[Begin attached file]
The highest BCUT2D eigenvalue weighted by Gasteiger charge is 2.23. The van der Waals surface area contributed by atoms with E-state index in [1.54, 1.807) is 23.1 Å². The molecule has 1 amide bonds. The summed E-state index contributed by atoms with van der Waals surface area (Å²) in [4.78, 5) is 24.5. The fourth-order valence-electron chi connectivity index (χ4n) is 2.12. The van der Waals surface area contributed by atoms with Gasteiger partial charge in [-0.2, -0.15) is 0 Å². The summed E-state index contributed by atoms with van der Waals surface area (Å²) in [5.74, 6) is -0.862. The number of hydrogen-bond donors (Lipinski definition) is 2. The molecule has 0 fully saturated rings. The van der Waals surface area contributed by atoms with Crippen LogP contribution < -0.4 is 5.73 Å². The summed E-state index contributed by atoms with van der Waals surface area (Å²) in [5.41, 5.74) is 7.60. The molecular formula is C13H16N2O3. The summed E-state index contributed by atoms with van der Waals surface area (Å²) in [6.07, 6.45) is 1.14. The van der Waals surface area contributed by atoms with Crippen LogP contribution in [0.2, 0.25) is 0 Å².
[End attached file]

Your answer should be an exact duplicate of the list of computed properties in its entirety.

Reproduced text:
The highest BCUT2D eigenvalue weighted by Gasteiger charge is 2.23. The van der Waals surface area contributed by atoms with E-state index in [1.54, 1.807) is 23.1 Å². The molecule has 1 amide bonds. The summed E-state index contributed by atoms with van der Waals surface area (Å²) in [4.78, 5) is 24.5. The fourth-order valence-electron chi connectivity index (χ4n) is 2.12. The van der Waals surface area contributed by atoms with Gasteiger partial charge in [-0.2, -0.15) is 0 Å². The summed E-state index contributed by atoms with van der Waals surface area (Å²) in [5.74, 6) is -0.862. The number of hydrogen-bond donors (Lipinski definition) is 2. The molecule has 0 fully saturated rings. The van der Waals surface area contributed by atoms with Crippen LogP contribution < -0.4 is 5.73 Å². The summed E-state index contributed by atoms with van der Waals surface area (Å²) in [5.41, 5.74) is 7.60. The molecular formula is C13H16N2O3. The summed E-state index contributed by atoms with van der Waals surface area (Å²) in [6.07, 6.45) is 1.14. The van der Waals surface area contributed by atoms with Crippen LogP contribution in [0.2, 0.25) is 0 Å².